By Tobias Benedetto
David Miliband, the frontrunner for the Labour leadership, has criticised high finance for immoral behaviour in the run-up to the banking crisis and called for tougher regulation of the City.
Mr Miliband yesterday welcomed the idea of a cap on unfair rates of interest charged by banks, and said: "We must address fundamental questions about the causes of the financial crisis and how we build a new era of shared prosperity.
"That means rebalancing the economy, ensuring fair wages at the top and the bottom, tackling rip-off lending while extending new sources of credit to new businesses, and ensuring a more environmentally sustainable capitalism."
The shadow foreign secretary added: "The explosion of pay inequality over the last three decades, and the continuing scandal of the gender pay gap, is an ethical as well as an economic issue.
"Mega pay awards and bonuses, linked to activity rather than success, violate basic principles of merit and justice. We need to find ways to re-establish moral norms.
"Unacceptable concentrations of market power, as with unaccountable state power, are not just economically dangerous as we saw in the credit crunch to many in this country, they are also immoral."
The views were expressed as part of his speech at the first cross-party event organised by the Demos Open Left project and Soundings, each seen to represent the centre right and centre left of the party respectively. Backbencher Jon Cruddas, who ruled himself out the leadership race last week and is thought to favour the elder Miliband, also spoke at the event.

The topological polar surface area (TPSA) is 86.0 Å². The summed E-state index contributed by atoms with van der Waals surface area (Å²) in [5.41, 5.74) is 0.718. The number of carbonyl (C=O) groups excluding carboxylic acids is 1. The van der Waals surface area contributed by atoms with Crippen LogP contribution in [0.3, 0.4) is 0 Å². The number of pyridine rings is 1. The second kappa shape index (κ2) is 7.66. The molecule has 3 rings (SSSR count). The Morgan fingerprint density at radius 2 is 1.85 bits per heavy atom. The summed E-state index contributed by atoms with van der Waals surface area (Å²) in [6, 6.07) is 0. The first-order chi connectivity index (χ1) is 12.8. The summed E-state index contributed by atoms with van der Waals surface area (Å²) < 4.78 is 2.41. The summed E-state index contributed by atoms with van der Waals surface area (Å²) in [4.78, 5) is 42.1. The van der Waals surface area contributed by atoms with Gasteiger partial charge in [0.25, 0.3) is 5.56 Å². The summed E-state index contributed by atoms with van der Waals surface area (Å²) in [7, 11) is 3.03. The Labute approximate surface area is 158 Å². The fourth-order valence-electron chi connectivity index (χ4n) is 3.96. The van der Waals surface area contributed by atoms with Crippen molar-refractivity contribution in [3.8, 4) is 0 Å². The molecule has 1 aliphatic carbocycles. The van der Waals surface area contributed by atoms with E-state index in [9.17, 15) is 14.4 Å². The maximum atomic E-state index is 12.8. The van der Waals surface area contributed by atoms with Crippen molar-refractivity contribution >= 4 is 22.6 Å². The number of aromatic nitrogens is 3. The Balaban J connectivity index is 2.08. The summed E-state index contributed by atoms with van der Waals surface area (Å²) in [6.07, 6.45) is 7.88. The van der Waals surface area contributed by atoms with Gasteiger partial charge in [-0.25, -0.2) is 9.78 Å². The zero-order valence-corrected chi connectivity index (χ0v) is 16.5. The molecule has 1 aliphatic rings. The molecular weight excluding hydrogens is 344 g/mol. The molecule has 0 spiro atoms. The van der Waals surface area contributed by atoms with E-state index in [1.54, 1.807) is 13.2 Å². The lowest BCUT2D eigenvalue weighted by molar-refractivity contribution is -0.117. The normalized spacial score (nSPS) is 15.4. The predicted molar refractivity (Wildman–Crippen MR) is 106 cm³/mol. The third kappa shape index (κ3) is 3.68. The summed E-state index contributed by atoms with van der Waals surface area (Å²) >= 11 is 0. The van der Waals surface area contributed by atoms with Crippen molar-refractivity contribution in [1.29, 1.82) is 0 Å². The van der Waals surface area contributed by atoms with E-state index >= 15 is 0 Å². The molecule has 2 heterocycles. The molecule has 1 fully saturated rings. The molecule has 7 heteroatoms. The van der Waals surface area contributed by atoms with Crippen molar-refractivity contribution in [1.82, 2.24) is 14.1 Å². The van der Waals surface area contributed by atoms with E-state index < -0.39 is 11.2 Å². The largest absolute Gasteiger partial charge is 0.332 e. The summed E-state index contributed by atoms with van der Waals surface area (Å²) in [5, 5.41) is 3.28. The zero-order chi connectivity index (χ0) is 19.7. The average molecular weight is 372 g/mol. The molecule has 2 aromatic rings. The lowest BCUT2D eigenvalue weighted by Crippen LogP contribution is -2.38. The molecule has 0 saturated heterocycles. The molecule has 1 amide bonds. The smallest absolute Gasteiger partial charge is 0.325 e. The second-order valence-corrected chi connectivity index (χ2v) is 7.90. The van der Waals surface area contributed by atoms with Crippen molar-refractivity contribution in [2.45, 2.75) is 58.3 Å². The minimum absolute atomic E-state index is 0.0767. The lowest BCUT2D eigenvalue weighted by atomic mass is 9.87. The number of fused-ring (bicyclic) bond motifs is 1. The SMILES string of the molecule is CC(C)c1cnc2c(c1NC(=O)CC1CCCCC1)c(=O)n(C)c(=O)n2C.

Mr Miliband's comments could tap into party anger at banks and strengthen his position as the frontrunner for the leadership. With less than a week left for Labour MPs to make their nominations, he has secured 54 while his brother, Ed, has 42. Ed Balls has 27, and needs six more to get on the ballot. Andy Burnham has 17, John McDonnell five and Diane Abbott one.
Today Ed Miliband will also try to appeal to fury at the runaway City riches when he publishes a guide for members to follow to set up a campaign for the living wage.
"We must not think of being in opposition as simply a matter of political point-scoring or posturing," he is expected to say.
"Instead, the Labour party should continue to work as a social and campaigning force for good, working with other progressive activists to achieve change that makes a difference to people's lives."
Mr Balls also discussed the issue of Labour's attitude to the City in an article for the magazine Tribune. He said: "Who can now doubt that, despite the tougher measures we brought in, financial regulation was not tough enough?"